There is no scientific justification for scrapping the Dutch dividend tax, contends economist Bas Jacobs here. Yet legal expert Otto Marres (UvA) believes that there are good arguments for doing so. “The only question is whether it’s worth two billion.”


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How improving Dutch business climate dictates everything

There is no political support, democratic legitimacy or a solid scientific basis for…

No proper reason can be found for scrapping dividend tax, says Bas Jacobs. Do you agree?

“As a lawyer, I look at the legal basis: what is dividend tax actually there for? You have to come to the conclusion that the legal basis is rather weak. The dividend tax is an input tax which was originally devised so that the tax authorities would receive their money earlier, and to cut down on fraud. However, those have long since ceased to be its only purposes. It’s also based on the idea that the Netherlands may tax the dividend distributed to shareholders because the corporate profits are generated here. This principle, which lawyers call the source principle, does not apply so strongly here, as most of the profits of listed companies come from abroad.”

So does that make scrapping the tax a good idea?

“So far I’ve only talked about the lack of a legal basis. However, there are a number of tax rules with a weak legal basis. That isn’t the key consideration for policy makers. The thing they really want to know is how to maximise prosperity in the Netherlands. That means you have to ask yourself whether the benefits of scrapping dividend tax outweigh the costs – a 1.9-billion-euro reduction in tax revenue.

“Interestingly, economists differ on this. Jacobs’s argument is that dividend tax scarcely impedes Dutch companies’ ability to raise capital and therefore has a negligible effect on the business climate. His underlying assumption is that there is a global capital market where enough shareholders can always be found.

“According to John Lorié and Roel Beetsma, though, this discussion is about marginal shareholders. These are the shareholders with the lowest return on their investment, for example because they can’t deduct the dividend tax they’ve paid in the Netherlands in their own tax return. They’ll be less willing to buy shares in a Dutch company, and this will make it harder for these companies to raise capital. Suppose the truth lies somewhere in the middle: in that case scrapping dividend tax will in fact have an impact. The only question is whether that impact is worth two billion.”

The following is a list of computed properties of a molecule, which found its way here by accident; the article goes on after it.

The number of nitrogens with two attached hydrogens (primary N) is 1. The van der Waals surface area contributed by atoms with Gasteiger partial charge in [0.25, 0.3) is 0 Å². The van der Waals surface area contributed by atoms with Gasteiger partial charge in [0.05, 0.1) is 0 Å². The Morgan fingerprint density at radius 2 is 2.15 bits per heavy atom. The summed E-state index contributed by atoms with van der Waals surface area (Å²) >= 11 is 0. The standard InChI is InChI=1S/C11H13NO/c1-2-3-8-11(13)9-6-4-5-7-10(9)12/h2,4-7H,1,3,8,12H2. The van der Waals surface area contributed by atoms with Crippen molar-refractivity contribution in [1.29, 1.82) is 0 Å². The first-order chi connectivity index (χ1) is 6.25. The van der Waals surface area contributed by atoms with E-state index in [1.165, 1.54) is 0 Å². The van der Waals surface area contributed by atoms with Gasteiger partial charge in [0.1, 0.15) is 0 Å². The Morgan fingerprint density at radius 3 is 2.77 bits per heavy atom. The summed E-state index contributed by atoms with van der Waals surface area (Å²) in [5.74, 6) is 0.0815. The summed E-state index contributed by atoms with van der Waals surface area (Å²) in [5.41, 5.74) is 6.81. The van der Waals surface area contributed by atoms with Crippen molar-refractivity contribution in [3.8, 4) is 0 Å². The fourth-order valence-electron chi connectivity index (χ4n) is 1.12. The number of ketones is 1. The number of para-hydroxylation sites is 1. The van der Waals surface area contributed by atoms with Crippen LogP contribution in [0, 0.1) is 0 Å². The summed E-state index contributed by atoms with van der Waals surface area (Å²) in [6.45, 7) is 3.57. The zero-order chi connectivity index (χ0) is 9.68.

Bas Jacobs claims that efforts to create the most attractive business climate have for years led to a race to the bottom. Why is it so hard for countries to make agreements with one another about this?

“Countries compete with one another – this is the prisoner’s dilemma that Jacobs refers to. The difference is that I’m less pessimistic about the possibility of reversing this ‘race to the bottom’ trend together. It’s difficult, but in Europe and within the OECD all kinds of agreements are made on matters such as reducing tax avoidance, unfair tax competition and unlawful state support. Likewise, negotiation is currently in progress within the European Union about a levy on digital services.”

At the end of this month you’re organising a symposium on dividend tax at which both Bas Jacobs and John Lorié will be guests. Do you think Prime Minister Rutte will be influenced by a group of scientists at this stage?

“I don’t expect the coalition to suddenly change its position. There’s still a majority on this point in the House of Representatives. And in the Senate it’s important to note that the abolition of dividend tax is part of a larger package, which I don’t expect senators to reject in its entirety. But even if they do go ahead with scrapping the tax, the discussion isn’t over at that point. Opposition parties are likely to put dividend tax in their election manifestos. That’s reason enough to set out all the scientific pros and cons.”

Otto Marres is Professor of Integrity of the Tax Base at the University of Amsterdam. He is the author of the book Dividendbelasting (Dividend Tax) and organiser of the symposium ‘Dividendbelasting: afschaffen of niet?’ (Dividend tax: to be scrapped or not?) to be held in Amsterdam on 27 September 2018 (student admission €7.50).